There are nine Republicans on the House Intelligence Committee, but only three of them have received extensive media attention during the public hearing phase of the committee's impeachment inquiry. The first is Devin Nunes, the ranking member and former chairman, who has led the Republican questioning of witnesses and complaints about the process. The second is Jim Jordan, temporarily added to the committee for the hearings, who has specialized in boisterous defenses of the president. And the third is Elise Stefanik, who attracted notice for claiming that she had been "silenced" by Adam Schiff for talking out of turn last week—an incident that both Stefanik and her Democratic opponent in next year's election immediately mined for fundraising success.
Yet the most important Republican participant wasn't any of these more visible, publicity-seeking members. Rep. Will Hurd of Texas conducted himself in a soft-spoken manner during the hearings and mostly avoided making extensive comments to the media. But because Hurd is himself a former intelligence officer, represents a normally Democratic-leaning district, has been critical of Trump in the past, and is retiring from Congress next year, he was always the most plausible candidate on the Republican side to endorse the position that the president may have committed an impeachable offense—and thus to lend an element of bipartisan support to the process as it proceeds.
At the conclusion of today's hearing, however, Hurd made it clear that he will not be voting to impeach Trump. He expressed dissatisfaction with the president's handling of Ukraine, but framed it as a case of "bumbling" rather than more serious impropriety and joined in his Republican colleagues' criticisms of the Democrat-led inquiry process. If Democrats can't succeed in winning Hurd's vote, it seems likely that the entire House GOP will remain united in opposition to future articles of impeachment.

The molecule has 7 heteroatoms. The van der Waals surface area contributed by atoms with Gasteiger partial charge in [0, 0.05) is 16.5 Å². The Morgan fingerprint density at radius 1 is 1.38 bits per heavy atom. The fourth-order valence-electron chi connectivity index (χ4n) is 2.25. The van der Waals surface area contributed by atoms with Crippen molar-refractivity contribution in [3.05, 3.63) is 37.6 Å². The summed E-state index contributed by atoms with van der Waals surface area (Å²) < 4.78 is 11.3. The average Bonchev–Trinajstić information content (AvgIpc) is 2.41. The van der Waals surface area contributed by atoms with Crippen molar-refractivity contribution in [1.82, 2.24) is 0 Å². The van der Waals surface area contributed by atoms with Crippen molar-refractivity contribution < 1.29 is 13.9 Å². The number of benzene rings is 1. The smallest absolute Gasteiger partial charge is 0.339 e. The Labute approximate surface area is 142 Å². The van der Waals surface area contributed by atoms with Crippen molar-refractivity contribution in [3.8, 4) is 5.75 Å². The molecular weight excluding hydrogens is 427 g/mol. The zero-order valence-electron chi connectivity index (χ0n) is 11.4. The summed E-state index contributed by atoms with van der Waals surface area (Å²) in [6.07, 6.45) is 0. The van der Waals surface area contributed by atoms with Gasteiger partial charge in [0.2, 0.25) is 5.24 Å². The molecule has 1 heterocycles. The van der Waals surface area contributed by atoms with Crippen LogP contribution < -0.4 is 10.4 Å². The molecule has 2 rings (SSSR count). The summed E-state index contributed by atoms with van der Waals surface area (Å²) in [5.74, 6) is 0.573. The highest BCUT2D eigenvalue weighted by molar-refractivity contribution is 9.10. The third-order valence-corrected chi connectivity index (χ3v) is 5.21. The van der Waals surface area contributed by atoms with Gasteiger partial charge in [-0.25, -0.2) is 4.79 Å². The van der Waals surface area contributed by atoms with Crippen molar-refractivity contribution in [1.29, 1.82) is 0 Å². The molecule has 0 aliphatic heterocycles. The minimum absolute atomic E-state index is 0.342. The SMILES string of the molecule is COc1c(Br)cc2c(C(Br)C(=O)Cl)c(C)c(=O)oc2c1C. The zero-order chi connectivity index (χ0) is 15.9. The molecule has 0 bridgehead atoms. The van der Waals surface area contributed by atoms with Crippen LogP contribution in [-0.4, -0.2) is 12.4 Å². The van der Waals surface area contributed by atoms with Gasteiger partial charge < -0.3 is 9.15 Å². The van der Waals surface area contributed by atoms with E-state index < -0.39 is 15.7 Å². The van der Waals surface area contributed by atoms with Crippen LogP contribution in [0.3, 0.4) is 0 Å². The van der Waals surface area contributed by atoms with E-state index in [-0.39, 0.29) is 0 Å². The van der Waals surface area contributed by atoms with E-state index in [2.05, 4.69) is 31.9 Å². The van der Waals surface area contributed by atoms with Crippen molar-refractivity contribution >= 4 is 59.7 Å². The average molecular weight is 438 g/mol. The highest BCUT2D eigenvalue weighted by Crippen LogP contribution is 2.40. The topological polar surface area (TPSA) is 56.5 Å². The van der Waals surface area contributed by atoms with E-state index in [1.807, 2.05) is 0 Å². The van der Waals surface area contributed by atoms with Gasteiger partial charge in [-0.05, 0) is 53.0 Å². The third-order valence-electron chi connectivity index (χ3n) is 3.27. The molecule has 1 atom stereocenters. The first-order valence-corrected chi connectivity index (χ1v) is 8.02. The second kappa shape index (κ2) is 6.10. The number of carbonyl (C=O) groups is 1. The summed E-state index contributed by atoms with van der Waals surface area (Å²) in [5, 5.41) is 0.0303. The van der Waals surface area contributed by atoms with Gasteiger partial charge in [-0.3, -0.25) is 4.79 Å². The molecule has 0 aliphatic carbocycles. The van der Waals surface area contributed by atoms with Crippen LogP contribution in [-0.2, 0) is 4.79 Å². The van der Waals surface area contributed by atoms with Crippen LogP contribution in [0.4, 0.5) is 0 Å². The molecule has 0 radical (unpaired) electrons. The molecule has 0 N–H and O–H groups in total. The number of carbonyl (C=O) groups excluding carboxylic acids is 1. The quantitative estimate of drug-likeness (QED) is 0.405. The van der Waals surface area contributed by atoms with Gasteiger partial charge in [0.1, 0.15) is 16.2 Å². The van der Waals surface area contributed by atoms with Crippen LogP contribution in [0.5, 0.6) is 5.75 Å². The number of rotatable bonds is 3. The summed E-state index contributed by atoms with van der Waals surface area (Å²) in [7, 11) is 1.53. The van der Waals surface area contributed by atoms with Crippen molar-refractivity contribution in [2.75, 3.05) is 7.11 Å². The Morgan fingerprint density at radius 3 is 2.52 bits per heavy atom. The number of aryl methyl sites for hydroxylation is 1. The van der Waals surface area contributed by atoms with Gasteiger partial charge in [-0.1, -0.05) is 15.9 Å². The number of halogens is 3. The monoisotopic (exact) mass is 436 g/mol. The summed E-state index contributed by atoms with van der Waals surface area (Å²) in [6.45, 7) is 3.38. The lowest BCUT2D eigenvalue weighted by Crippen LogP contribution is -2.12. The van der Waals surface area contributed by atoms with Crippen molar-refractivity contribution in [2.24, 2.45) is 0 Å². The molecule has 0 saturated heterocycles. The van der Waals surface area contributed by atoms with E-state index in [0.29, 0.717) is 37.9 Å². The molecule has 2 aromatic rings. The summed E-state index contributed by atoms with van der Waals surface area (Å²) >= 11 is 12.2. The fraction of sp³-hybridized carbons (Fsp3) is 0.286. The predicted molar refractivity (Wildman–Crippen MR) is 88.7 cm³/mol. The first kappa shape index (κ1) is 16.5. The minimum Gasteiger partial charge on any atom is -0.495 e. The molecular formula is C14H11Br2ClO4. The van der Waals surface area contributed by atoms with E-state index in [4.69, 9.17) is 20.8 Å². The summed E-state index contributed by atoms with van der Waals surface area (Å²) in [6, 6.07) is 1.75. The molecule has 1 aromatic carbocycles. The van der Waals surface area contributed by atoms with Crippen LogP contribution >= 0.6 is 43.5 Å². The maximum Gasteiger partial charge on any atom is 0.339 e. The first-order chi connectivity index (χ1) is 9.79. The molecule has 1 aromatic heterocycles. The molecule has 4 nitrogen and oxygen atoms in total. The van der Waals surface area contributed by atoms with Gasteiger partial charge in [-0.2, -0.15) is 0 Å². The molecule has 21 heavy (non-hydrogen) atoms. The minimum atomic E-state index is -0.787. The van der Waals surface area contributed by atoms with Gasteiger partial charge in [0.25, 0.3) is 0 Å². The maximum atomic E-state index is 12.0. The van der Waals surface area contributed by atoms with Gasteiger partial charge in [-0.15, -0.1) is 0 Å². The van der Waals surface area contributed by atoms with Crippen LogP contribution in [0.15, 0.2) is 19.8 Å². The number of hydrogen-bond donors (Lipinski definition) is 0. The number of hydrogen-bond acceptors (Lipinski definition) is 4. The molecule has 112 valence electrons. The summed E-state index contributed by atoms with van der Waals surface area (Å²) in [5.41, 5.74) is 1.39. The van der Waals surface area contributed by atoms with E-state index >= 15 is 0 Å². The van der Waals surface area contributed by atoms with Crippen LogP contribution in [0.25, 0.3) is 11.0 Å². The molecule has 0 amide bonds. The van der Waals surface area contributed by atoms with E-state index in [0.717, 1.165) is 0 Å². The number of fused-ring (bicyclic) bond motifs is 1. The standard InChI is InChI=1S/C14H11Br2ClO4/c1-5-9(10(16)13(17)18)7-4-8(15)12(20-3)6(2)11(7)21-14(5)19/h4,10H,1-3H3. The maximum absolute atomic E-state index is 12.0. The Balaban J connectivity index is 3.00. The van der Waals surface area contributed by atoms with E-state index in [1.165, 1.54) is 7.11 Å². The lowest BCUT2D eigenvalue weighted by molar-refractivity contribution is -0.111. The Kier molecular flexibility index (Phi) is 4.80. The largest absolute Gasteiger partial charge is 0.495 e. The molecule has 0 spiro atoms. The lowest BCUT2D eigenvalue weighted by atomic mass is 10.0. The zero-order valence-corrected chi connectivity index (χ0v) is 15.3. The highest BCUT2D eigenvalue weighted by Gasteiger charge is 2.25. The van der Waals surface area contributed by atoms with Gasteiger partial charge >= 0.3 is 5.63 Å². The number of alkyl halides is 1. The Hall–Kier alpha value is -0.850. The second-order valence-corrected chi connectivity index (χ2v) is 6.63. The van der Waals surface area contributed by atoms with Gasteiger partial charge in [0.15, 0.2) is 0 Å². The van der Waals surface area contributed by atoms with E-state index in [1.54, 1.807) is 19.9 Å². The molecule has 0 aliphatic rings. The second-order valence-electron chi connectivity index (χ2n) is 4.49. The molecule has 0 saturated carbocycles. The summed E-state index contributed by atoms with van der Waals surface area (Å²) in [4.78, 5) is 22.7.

Most mainstream media coverage has portrayed the past two weeks of hearings as very damaging for Trump and vindicating for his Democratic critics. Witnesses like Bill Taylor, Alexander Vindman, Marie Yovanovitch, and Fiona Hill have been treated as highly impressive and credible figures, and the evidence that they have laid out seems, to many journalists, to be both convincing and damning. House Republicans' inability to settle on a single line of defense, and their occasional lack of interest in even questioning witnesses, were also interpreted by media observers as signals that the facts are not on the side of the president.
But public opinion on impeachment has not moved beyond a near-even split between supporters and opponents, and, as Jonathan Bernstein notes, the procedural terrain for Democrats becomes less and less friendly from this point forward. The upcoming debate over articles of impeachment will undoubtedly become a highly partisan food fight both in the House Judiciary Committee and on the floor. Any Senate trial will be organized by the Republican leadership to include an aggressive focus on Joe Biden and his son while intentionally inconveniencing several of Biden's main Democratic rivals, who as sitting senators will be forced to choose to be absent either from the proceedings or from the campaign trail.
In many ways, the Ukraine affair is shaping up to follow the same pattern as innumerable other incidents over the past several years: an explosive, even unprecedented set of events and factual disclosures that yet change few minds on either side of a solidifying partisan divide. Some critics have suggested that Democrats are making a mistake by moving so quickly toward impeachment. But it seems clear that, whatever other benefits might have been gained from a slower process, a spontaneous emergence of bipartisanship would not have been among them. If Will Hurd isn't even wavering after the past two weeks of testimony, how many Republicans would ever have jumped?